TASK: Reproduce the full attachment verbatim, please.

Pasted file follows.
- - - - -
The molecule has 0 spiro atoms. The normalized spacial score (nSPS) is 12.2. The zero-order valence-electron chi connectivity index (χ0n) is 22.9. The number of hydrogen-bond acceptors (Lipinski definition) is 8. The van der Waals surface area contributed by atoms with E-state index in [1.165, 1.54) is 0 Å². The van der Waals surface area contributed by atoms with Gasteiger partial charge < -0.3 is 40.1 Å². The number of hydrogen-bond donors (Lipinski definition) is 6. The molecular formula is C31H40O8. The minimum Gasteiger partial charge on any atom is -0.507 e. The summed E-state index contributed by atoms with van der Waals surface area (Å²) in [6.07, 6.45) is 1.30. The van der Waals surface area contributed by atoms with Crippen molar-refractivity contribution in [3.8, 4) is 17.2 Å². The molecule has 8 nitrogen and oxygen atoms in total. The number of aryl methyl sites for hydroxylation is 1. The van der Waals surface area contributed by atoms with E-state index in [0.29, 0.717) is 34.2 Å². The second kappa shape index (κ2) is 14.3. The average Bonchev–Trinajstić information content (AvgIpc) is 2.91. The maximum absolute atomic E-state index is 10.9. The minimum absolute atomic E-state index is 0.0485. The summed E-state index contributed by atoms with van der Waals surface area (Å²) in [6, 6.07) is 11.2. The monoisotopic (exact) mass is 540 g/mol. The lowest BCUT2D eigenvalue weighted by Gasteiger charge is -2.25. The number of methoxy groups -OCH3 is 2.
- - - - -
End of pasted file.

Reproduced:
The molecule has 0 spiro atoms. The normalized spacial score (nSPS) is 12.2. The zero-order valence-electron chi connectivity index (χ0n) is 22.9. The number of hydrogen-bond acceptors (Lipinski definition) is 8. The van der Waals surface area contributed by atoms with E-state index in [1.165, 1.54) is 0 Å². The van der Waals surface area contributed by atoms with Gasteiger partial charge < -0.3 is 40.1 Å². The number of hydrogen-bond donors (Lipinski definition) is 6. The molecular formula is C31H40O8. The minimum Gasteiger partial charge on any atom is -0.507 e. The summed E-state index contributed by atoms with van der Waals surface area (Å²) in [6.07, 6.45) is 1.30. The van der Waals surface area contributed by atoms with Crippen molar-refractivity contribution in [3.8, 4) is 17.2 Å². The molecule has 8 nitrogen and oxygen atoms in total. The number of aryl methyl sites for hydroxylation is 1. The van der Waals surface area contributed by atoms with E-state index in [0.29, 0.717) is 34.2 Å². The second kappa shape index (κ2) is 14.3. The average Bonchev–Trinajstić information content (AvgIpc) is 2.91. The maximum absolute atomic E-state index is 10.9. The minimum absolute atomic E-state index is 0.0485. The summed E-state index contributed by atoms with van der Waals surface area (Å²) in [6, 6.07) is 11.2. The monoisotopic (exact) mass is 540 g/mol. The lowest BCUT2D eigenvalue weighted by Gasteiger charge is -2.25. The number of methoxy groups -OCH3 is 2.